Home / Advertisers / WPP’s Sorrell wins Tesco at last as media heads to MediaCom – every little helps

WPP’s Sorrell wins Tesco at last as media heads to MediaCom – every little helps

Tesco’s media account seems to have landed at WPP/GroupM’s MediaCom, always its most likely destination.

Once one of the UK’s biggest advertisers, Tesco is now reckoned to be worth ‘just’ £90m compared to the £140m it spent when CEO Terry Leahy and marketing boss Tim Mason were in their pomp.

Pomp isn’t the word you’d use for Tesco now – last week it reported a £6.4bn loss due, mainly but not entirely, to a massive property write-down. How much it spends this year depends on current CEO, former Unilever man Dave Lewis.

MediaCom pitched against incumbent Initiative and The&Partnership’s m/SIX among others. M/SIX is also powered by GroupM deals but, being only 49 per cent owned by WPP, was always likely to come second to its big brother.

For WPP boss Sir Martin Sorrell (below) it means Tesco at last, after decades of trying. When Sir Frank Lowe left Lowe & Partners, the Interpublic-owned agency he founded, to set up The Red Brick Road with Tesco he chatted to Sorrell. Frank’s cigar reportedly caused some consternation in WPP’s Farm Street reception.
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WPP was also on the brink of signing a deal to buy TRBR some years later (after Lowe’s departure) but that was confounded by Tesco calling the ad review that led to the creative business going to Wieden+Kennedy. Sorrell played a role in that pitch too, going in to bat for JWT. Tesco’s creative business moved to BBH in January without a pitch.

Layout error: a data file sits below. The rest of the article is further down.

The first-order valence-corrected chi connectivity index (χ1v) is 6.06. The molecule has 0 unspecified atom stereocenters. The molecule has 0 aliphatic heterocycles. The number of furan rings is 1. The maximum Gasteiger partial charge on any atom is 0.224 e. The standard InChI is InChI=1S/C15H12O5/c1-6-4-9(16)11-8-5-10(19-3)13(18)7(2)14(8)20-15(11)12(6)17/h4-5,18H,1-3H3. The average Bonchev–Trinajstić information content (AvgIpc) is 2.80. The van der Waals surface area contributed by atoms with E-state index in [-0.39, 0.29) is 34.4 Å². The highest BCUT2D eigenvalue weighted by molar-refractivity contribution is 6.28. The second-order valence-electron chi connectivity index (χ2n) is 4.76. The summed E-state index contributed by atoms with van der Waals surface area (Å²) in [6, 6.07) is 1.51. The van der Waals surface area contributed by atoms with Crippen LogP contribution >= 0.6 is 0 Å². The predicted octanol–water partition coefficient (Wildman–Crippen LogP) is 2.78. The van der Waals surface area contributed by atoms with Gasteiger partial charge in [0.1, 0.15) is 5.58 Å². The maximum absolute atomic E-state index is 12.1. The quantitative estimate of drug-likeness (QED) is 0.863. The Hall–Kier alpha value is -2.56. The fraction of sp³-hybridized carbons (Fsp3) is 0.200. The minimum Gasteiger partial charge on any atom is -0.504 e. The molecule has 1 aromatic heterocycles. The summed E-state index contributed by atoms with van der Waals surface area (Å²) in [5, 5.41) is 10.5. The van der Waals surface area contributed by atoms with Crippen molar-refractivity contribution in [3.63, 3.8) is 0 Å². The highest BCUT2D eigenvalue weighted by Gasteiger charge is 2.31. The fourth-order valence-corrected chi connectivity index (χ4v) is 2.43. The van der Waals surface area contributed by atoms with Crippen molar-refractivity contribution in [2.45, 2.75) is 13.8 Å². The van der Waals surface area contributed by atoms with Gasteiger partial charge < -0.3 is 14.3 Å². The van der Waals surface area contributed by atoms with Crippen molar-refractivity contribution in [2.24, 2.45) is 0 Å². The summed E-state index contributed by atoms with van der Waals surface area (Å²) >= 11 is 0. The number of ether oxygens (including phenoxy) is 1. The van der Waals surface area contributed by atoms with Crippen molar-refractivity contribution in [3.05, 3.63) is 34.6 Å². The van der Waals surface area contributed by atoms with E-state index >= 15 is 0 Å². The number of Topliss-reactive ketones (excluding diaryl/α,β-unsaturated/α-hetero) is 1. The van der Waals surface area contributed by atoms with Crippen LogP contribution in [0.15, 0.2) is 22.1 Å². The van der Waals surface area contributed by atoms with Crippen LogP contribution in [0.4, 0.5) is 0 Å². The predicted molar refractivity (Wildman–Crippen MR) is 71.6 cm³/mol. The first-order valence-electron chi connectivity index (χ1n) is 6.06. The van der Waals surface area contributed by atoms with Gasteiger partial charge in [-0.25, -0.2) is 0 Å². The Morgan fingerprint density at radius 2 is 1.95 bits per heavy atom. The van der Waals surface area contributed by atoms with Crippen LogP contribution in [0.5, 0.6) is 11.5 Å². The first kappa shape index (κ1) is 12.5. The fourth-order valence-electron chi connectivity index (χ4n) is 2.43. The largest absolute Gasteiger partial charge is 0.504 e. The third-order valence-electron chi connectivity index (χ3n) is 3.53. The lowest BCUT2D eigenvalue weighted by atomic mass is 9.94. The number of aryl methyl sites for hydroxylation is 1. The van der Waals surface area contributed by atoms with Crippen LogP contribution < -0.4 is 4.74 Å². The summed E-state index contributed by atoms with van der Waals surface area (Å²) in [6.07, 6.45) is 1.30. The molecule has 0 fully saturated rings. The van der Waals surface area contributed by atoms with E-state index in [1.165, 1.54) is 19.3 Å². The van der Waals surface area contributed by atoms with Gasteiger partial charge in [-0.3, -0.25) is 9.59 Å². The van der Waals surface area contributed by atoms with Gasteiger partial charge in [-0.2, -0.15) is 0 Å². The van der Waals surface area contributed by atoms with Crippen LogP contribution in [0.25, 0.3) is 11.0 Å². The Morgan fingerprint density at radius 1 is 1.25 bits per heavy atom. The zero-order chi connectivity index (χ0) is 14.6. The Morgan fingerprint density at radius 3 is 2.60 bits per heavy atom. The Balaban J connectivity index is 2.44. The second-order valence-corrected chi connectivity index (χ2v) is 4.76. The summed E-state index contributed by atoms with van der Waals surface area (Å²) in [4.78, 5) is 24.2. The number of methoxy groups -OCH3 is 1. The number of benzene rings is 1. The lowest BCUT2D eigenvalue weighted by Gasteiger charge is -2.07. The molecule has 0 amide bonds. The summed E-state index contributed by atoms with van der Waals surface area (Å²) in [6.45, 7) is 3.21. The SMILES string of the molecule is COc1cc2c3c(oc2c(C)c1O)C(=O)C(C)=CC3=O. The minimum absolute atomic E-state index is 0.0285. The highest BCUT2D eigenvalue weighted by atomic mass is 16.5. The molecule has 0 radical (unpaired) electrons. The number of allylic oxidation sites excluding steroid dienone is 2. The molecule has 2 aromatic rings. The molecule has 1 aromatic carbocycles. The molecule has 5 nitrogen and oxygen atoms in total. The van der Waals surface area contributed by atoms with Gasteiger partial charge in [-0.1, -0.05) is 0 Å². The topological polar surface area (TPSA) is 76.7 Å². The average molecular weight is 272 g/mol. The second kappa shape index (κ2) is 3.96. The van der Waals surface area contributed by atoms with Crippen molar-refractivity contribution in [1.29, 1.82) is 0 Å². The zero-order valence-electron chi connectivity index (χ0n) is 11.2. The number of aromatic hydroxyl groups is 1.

Then WPP’s production arm Hogarth made a spirited attempt to wrest that business away from Deutsche Post-owned Tag, but that didn’t work either. Tag has, in effect, become Tesco’s main agency so far this year as it winds down at W+K prior to starting at BBH in June.

Now the media account is at WPP at least. WPP’s Kinetic also handles Tesco’s £4m out of home work.

The loss of Tesco is grim news for IPG’s Initiative and, indeed, IPG’s Mediabrands operation, which also includes UM, in the UK. UM lost Microsoft outside the US a year ago, thereby removing its biggest UK account. It’s hard to see how keeping two separate media agencies in the UK is now viable for IPG. The most likely result is a merger although it might keep both names. A bid for a media independent, most likely The7Stars, is also a strong possibility.

 

 

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About Stephen Foster

Stephen is a former editor of Marketing Week and London Evening Standard advertising columnist. He wrote City Republic for Brand Republic and is a partner in communications consultancy The Editorial Partnership.
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